The first-generation Mercedes-AMG CLA 45 was a big crowd pleaser, but it suffered from many of the same flaws that befell its non-AMG sibling – a tailbone-punishing ride and cheap interior materials. However, the newest CLA 45 4Matic, introduced for the 2020 model year, is much improved, offering plenty of comfort to go along with its outrageous styling and performance.
Underhood is a turbocharged 2.0-liter inline-four making a robust 382 horsepower and 354 pound-feet, the subcompact CLA has more than enough hustle for its diminutive proportions. But it’s not all about hardcore performance, as we learned on a long weekend trip to Palm Springs. The CLA 45 is happy to squire its passengers down a long, straight highway, with a surprisingly composed ride, comfortable front seats, and a deep trunk making daily duties relatively convenient. While it’s not nearly as posh as an S-Class, it still does a decent impression of less aggressive Benz sedans, while still offering snorting AMG fun on a canyon road.
The entire Mercedes-Benz CLA family lives and dies by its chop-top, fastback styling. The automaker calls the four-door a coupe, owing to its frameless side windows and sleek roofline, but whether you agree with the marketing or not, the CLA is undeniably more stylish than the A-Class sedan with which it shares its underpinnings. Adding to the swoopy subcompact’s visual drama are AMG-specific body modifications, including an attractive Panamericana grille with vertical bars, gaping lower front bumper air intakes, a quad-outlet exhaust, a slightly more aggressive rear bumper and side skirts, and a subtle lip spoiler.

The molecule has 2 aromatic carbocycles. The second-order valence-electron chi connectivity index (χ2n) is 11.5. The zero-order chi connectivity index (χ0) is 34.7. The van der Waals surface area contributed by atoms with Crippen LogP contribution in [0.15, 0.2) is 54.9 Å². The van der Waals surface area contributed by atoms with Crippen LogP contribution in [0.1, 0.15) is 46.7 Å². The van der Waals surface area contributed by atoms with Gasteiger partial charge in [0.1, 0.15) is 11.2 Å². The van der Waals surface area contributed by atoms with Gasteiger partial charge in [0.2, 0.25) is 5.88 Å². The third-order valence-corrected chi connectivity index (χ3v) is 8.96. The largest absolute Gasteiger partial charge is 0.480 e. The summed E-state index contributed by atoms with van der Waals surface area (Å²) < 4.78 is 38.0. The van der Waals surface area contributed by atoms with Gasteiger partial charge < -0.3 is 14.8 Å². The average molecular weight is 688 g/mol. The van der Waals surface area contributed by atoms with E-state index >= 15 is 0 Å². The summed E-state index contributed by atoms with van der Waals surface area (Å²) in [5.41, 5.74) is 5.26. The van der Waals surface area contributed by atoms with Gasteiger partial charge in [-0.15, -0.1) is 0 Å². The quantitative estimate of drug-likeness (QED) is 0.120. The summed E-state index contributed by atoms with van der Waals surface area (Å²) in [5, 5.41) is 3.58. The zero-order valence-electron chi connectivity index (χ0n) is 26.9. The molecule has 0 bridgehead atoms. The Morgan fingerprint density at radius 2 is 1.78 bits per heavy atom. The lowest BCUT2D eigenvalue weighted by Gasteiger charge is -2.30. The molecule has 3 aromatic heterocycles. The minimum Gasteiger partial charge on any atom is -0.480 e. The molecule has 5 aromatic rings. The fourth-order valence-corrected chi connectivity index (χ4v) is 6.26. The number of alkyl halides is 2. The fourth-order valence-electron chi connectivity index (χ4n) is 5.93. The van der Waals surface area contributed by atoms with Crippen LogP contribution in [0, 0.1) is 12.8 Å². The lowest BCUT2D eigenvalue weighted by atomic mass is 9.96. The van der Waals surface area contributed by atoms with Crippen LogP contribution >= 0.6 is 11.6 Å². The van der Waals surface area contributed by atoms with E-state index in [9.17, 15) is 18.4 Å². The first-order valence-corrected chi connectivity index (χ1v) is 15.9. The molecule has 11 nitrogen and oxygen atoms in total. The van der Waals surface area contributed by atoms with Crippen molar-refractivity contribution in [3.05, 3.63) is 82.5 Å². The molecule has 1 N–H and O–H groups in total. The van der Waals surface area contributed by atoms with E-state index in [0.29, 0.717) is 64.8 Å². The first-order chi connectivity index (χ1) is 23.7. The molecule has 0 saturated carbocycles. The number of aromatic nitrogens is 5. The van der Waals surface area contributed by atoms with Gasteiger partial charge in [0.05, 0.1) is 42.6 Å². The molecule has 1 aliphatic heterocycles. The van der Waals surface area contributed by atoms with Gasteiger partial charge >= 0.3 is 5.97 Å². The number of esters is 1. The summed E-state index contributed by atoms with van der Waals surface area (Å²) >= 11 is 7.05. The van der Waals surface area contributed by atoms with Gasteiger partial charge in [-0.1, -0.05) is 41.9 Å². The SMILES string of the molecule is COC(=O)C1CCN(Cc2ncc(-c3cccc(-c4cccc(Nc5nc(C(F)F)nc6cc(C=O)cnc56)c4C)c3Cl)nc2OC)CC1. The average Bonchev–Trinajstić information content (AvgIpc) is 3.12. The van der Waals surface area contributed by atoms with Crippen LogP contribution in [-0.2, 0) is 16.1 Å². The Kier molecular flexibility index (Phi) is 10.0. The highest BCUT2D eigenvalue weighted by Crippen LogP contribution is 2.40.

To that, our tester added the AMG Aerodynamics package, including a larger front splitter with front bumper corner winglets, and a more pronounced trunk lip, all done up in gloss black thanks to the AMG Night package (which also tweaks the mirror caps, window trim, and tailpipes). The exterior styling is beyond reproach, looking sleeker and more distinctive than the bygone Audi RS3 sedan and a bit more avant garde than the long-hood-short-deck BMW M2 two-door coupe. That said, it is proportioned like a front-drive vehicle, and that’s because all of Benz’s compact cars have front-biased architecture, 4Matic or not.
Inside is more of a mixed bag. Styling-wise, the CLA 45 is a modern AMG, with a meaty, ergonomic steering wheel and fully digital instrument and infotainment displays. A high, shelf-like dashboard feels intimate without being claustrophobic, and our tester’s Classic Red and black two-tone leather livens up the color palette nicely, a reasonable $1,450 option over the standard grey and black MB Tex faux leather. AMG-branded Recaro seats are a bit dearer at $3,390, but they’re undeniably supportive (more on that later) and impart the interior with a motorsports-ready vibe. Sign us up.